Nay, even a true regard to our own private good will engage us not inordinately to pursue self-interest; it being much hugged will be smothered and destroyed.
As we are all born members of the world, as we are compacted into the commonwealth, as we are incorporated into any society, as we partake in any conversation or company, so by mutual support, aid, defence, comfort, not only the common welfare first, but our particular benefit consequently doth subsist; by hindering or prejudicing them, the public first, in consequence our particular doth suffer; our thriving by the common prejudice will in the end turn to our own loss. As if one member sucketh too much nourishment to itself, and thence swelleth into an exorbitant bulk, the whole thence incurreth disease, so coming to perish or languish; whence consequently that irregular member will fall into a participation of ruin or decay so it is in the state of human corporations; he
Nec sibi, sed toti natum se credere mundo,
Subrepsit, partemque tulit sibi nata voluptas.
SERM. that in ways unnatural or unjust (for justice is that in huLXII. man societies, which nature is in the rest of things) draweth unto himself the juice of profit or pleasure, so as thence to grow beyond his due size, doth thereby not only create distempers in the public body, but worketh mischief and pain to himself; he must not imagine to escape feeling somewhat of the inconvenience and misery which ariseth from public convulsions and disorders.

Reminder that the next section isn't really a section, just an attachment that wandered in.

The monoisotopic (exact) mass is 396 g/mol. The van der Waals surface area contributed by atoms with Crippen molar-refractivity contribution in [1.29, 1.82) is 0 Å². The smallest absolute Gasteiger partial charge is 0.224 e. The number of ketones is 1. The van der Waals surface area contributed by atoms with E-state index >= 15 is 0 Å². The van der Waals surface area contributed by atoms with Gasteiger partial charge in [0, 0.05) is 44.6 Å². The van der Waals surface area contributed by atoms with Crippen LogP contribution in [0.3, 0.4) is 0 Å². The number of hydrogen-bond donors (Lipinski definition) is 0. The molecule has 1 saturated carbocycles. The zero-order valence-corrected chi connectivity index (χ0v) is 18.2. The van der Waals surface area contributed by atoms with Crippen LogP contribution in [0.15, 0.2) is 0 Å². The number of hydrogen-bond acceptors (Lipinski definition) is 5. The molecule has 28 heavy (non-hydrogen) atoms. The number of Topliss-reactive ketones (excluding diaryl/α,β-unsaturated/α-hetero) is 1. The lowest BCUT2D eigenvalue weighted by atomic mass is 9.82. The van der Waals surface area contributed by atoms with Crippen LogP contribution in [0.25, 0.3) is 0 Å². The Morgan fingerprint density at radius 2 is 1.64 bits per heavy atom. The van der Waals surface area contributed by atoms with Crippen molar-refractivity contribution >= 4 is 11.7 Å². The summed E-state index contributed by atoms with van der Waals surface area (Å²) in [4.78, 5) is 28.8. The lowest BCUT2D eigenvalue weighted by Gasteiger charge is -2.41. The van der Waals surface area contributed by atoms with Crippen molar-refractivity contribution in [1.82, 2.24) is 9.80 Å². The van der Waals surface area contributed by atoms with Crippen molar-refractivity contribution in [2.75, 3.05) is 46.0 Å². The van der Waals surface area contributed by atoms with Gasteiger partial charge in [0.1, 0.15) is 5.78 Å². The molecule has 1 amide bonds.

So doth reason plainly enough dictate; and religion with clearer evidence and greater advantage discovereth the same.
Its express precepts are, that we should aim to love our neighbour as ourselves, and therefore should tender his interests as our own; that we should not in competition with the greater good of our neighbour regard our own lesser good; that we should not seek our own things, but concern ourselves in the good of others; that we should not consult our own ease and pleasure, but should contentPhil. ii. 4. edly bear the burdens of our brethren: Look not every man to his own things, but every man also to the things of
1 Cor. x. 24. others; Let no man seek his own, but every man another's Gal. ii. 6. wealth: Bear one another's burdens, and so fulfil the law 1 Cor. xiii. of Christ; Charity seeketh not its own: these are apostolical precepts and aphorisms; these are fundamental rules and maxims of our holy religion.
It chargeth us industriously to employ our pains, liberally to expend our goods, yea (in some cases) willingly to expose and devote our lives for the benefit of our brethren.
It recommendeth to us the examples of those who have underwent unspeakable pains, losses, disgraces, troubles, and inconveniencies of all kinds, for the furthering the good of others; the examples of our Lord and of his Apostles, who never in any case regarded their own interests, but spent and sacrificed themselves to the public welfare of mankind.